In the eternal words of Red Foreman, “You are about to read a book that my foot wrote. It’s called On the Road to in Your Ass!” To commemorate the theatrical release of Jeff Wadlow’s Kick-Ass 2 (2013), our contributors have decided to recommend four oeuvres about epic brawls, mano-a-mano fisticuffs, and good old-fashioned cans of whoopass.
Streets of Rage 2 (1992)
In terms of gaming, nothing scratches the ass-kicking itch more satisfyingly than a good old-fashioned beat ‘em up. If you’re feeling the urge to knock out your foes with a fury of pixelated punches, Streets of Rage 2 is what you need. Though it was released over twenty years ago, this classic game stands the test of time and remains available on all major platforms, providing you with the opportunity to destroy all who stand in your path: gang members, bikers, ninjas, robots, dudes with jet packs, Ultimate Warrior wannabes, and, let’s not forget, fat guys.
As for the story, well, who cares? It’s a beat ‘em up. With various levels of difficulty and four characters to choose from, each with his or her own set of power moves, Streets of Rage 2 offers great replay value. Even when you’re taking a break from cracking skulls with your fists, you’ll be tempted to leave the game on the options menu to listen to the sweet background music, as it’ll probably get stuck in your head anyway. Seriously, how good is this game? Back in the day, after experiencing its fluid controls and fast-paced action, I finally forgave my friend for buying a Sega Genesis instead of a Super Nintendo.
Rocky IV (1985)
If you only see one Rocky movie in your lifetime, make it the 1976 original. If you see two Rocky movies, pick up 2006’s Rocky Balboa along with it. If you see six Rocky movies, watch Rocky and Rocky Balboa three times in a row. If, on the other hand, you want to see the good old U.S. of A. duke it out against the U.S.S.R. in an epic fistfight driven by an endless succession of melodramatic clichés and eighties power ballads, then look no further than Rocky IV (1985), possibly the stupidest chapter of the franchise and yet its most awesome.
The film opens with two boxing gloves exploding on impact. One musical recap and a giant robot later, Rocky (Sylvester Stallone) is forced to watch as Russian heavyweight champion Ivan Drago (Dolph Lundgren) kills his best bud Apollo (Carl Weathers), who spent the previous fifteen minutes asking for it in song. This, in turn, leads to two additional rock montages and a brawl to end all brawls as our hero settles the score in the Soviet Union. Seriously, Rocky IV may not offer much in terms of plot, but its final bout will get you on such an ass-kicking high that you’ll barely notice the shot of Lundgren hitting Stallone in the chest for real, landing the dedicated writer-director in intensive care.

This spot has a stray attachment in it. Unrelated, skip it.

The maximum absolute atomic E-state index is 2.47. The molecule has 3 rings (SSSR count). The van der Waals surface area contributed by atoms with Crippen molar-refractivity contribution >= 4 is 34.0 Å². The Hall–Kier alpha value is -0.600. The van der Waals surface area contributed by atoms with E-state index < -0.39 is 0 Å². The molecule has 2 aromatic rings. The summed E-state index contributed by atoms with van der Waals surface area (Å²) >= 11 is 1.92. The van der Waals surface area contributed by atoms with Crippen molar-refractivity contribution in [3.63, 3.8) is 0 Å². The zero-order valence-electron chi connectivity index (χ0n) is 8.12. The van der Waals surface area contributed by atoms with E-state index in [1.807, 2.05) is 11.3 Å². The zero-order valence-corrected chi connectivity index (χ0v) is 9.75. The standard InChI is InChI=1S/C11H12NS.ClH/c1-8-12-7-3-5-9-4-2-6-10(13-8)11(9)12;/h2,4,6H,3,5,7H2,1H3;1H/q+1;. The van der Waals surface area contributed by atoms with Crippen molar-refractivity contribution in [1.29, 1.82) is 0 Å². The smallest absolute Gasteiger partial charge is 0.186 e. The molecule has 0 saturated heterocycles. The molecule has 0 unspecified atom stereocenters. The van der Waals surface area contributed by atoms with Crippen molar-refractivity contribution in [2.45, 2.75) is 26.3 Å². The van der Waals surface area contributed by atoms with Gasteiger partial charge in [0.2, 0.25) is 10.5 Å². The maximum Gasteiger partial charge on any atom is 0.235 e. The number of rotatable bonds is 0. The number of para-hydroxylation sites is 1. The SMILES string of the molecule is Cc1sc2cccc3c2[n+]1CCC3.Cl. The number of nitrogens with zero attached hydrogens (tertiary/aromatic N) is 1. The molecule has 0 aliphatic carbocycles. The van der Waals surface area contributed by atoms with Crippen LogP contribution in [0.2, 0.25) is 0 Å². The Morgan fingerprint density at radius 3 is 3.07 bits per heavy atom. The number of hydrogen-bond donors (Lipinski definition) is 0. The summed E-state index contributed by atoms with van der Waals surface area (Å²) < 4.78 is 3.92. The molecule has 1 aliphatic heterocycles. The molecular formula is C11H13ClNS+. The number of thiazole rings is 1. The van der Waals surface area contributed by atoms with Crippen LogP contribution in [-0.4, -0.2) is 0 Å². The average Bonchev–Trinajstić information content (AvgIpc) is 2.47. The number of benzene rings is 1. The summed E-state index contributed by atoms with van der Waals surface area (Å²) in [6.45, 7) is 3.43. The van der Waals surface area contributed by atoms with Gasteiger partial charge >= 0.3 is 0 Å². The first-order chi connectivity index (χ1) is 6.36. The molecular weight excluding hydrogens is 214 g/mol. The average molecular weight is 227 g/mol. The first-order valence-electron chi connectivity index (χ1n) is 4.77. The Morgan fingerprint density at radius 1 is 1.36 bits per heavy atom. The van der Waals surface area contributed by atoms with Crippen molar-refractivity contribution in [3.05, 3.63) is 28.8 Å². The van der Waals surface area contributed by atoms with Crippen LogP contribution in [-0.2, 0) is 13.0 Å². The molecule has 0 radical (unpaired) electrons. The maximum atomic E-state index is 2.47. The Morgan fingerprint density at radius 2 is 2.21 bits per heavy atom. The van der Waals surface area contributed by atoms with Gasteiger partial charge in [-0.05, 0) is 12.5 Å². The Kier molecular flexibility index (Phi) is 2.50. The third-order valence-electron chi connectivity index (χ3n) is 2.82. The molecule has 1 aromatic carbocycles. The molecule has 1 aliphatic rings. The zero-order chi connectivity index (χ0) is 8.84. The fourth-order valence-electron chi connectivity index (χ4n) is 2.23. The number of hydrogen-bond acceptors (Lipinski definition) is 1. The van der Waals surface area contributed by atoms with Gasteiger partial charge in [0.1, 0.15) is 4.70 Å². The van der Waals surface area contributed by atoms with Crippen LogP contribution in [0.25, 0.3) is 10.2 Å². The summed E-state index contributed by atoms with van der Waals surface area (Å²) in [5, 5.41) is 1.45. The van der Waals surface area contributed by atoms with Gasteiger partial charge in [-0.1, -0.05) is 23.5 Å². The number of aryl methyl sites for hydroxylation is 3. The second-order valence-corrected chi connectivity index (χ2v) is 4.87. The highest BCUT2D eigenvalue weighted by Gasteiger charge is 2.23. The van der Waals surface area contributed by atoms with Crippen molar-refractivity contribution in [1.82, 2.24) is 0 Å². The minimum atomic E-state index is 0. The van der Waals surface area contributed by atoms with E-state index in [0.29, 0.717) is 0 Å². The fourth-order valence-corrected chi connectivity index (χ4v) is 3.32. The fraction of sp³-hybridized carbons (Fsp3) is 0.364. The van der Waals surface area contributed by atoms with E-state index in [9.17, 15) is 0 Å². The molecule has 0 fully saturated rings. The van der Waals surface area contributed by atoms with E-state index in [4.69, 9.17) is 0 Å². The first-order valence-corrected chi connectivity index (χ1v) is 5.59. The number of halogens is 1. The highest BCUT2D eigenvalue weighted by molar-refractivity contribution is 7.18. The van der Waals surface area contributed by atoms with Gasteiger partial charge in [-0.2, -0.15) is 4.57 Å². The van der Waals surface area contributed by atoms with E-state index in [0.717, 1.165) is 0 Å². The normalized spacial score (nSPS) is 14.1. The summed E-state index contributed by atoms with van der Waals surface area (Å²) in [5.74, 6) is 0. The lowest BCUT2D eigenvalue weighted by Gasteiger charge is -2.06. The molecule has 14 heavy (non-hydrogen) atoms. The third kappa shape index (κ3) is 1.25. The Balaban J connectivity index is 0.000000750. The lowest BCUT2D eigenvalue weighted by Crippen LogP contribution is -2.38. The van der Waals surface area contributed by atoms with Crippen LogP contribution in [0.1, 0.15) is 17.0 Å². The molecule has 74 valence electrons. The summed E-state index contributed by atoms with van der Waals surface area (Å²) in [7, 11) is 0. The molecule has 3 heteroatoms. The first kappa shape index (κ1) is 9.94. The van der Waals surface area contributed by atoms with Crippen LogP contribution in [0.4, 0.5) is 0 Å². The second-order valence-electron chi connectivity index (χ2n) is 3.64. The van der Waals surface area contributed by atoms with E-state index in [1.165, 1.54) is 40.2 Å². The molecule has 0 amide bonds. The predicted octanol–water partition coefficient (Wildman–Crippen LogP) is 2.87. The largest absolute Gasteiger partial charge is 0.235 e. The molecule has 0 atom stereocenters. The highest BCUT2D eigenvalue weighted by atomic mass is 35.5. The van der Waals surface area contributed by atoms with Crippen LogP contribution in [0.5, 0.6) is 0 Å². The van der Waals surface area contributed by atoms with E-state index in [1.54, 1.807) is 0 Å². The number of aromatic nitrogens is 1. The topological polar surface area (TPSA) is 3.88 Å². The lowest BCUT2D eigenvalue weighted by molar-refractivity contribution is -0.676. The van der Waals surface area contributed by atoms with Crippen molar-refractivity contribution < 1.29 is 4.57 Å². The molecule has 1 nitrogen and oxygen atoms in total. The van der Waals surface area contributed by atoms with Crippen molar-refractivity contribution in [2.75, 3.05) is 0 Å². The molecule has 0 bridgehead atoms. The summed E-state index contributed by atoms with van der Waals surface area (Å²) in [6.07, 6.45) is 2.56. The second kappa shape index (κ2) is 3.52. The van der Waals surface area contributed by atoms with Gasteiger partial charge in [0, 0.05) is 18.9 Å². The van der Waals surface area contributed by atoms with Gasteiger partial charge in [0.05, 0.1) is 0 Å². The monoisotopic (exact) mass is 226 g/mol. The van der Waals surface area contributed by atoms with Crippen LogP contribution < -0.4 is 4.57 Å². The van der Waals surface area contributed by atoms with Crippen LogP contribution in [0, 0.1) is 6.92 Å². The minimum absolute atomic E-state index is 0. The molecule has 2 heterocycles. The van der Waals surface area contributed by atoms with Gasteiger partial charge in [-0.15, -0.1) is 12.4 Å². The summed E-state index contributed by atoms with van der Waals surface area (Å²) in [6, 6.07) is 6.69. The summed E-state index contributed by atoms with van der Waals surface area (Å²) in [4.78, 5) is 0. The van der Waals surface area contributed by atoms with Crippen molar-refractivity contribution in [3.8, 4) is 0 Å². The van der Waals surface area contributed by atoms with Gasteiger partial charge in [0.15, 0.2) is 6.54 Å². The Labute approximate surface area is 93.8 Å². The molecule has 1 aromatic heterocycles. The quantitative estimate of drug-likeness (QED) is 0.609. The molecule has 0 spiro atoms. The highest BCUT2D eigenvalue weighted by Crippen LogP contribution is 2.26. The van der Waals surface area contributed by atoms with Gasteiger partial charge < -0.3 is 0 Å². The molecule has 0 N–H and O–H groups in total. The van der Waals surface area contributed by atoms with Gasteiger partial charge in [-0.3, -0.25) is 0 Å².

Batman: The Dark Knight Returns (1986)
It seems the American psyche is particularly fond of the aging man of action returning to surmount impossible odds (whether in the guise of inner doubts, demons, physical impairments, or all of the above) only to then fade away. The world has changed, and our hero doesn’t have a place in the new order of things, yet there’s something about his blunt derring-do that we can’t help admiring in contrast to our more “civilized” times. Clint Eastwood pulled this off beautifully in 1992’s Unforgiven, but Frank Miller did him one better in 1986 with The Dark Knight Returns.
Here is the ultimate example of true American grit: senior citizen Bruce Wayne, back from an extended hiatus as the caped crusader, takes down the Sentinel of Liberty himself, Superman. This scene from the four-part comic book series The Dark Knight Returns should hardly come as news to anyone reading this site, I should hope, but the epic fight between DC’s two most iconic figures, wherein Batman literally goes fist to fist against the impossible, should be considered a must-read in light of Warner Bros announcing their plans for a “Batman versus Superman” movie. Go out and pick it up if only to remind yourself why Frank Miller once mattered.
Revenge of the Nerds (1984)
Like Aaron Taylor-Johnson’s Dave Lizewski at the beginning of Kick-Ass (2010), I could never accuse anyone of calling me athletic or even coordinated. A good day is when I can walk any distance without tripping over my own feet. I also wear glasses, read all the time, have a Yoda doll hanging from my rear-view mirror, and my friends won’t play Scrabble with me because that’s pretty much my arena for butt-kicking. That makes 1984’s Revenge of the Nerds the most ass-kicking movie I could ever endorse. No, it’s not because the titular heroes keep getting their asses kicked, though that does happen.
Rather, this classic underdog story of misfit nerds serving up a clever brand of what-for to the obnoxious jocks who run roughshod over them kicks ass in two ways. One: the manner in which the nerds use their technology, creativity, and bravado to outplay the Alpha Beta fraternity constitutes a spectacular advertisement for brains over brawn. Two: the fact that their efforts earn them admiration of the entire campus while reinforcing their self-respect is a TKO for nerds everywhere. Also, Revenge of the Nerds features actual scenes of people hitting other people’s buttocks with their feet, and, after all that talk about cracking skulls, boxing, and old-age heroism, it seemed one of us ought to go literal, you know?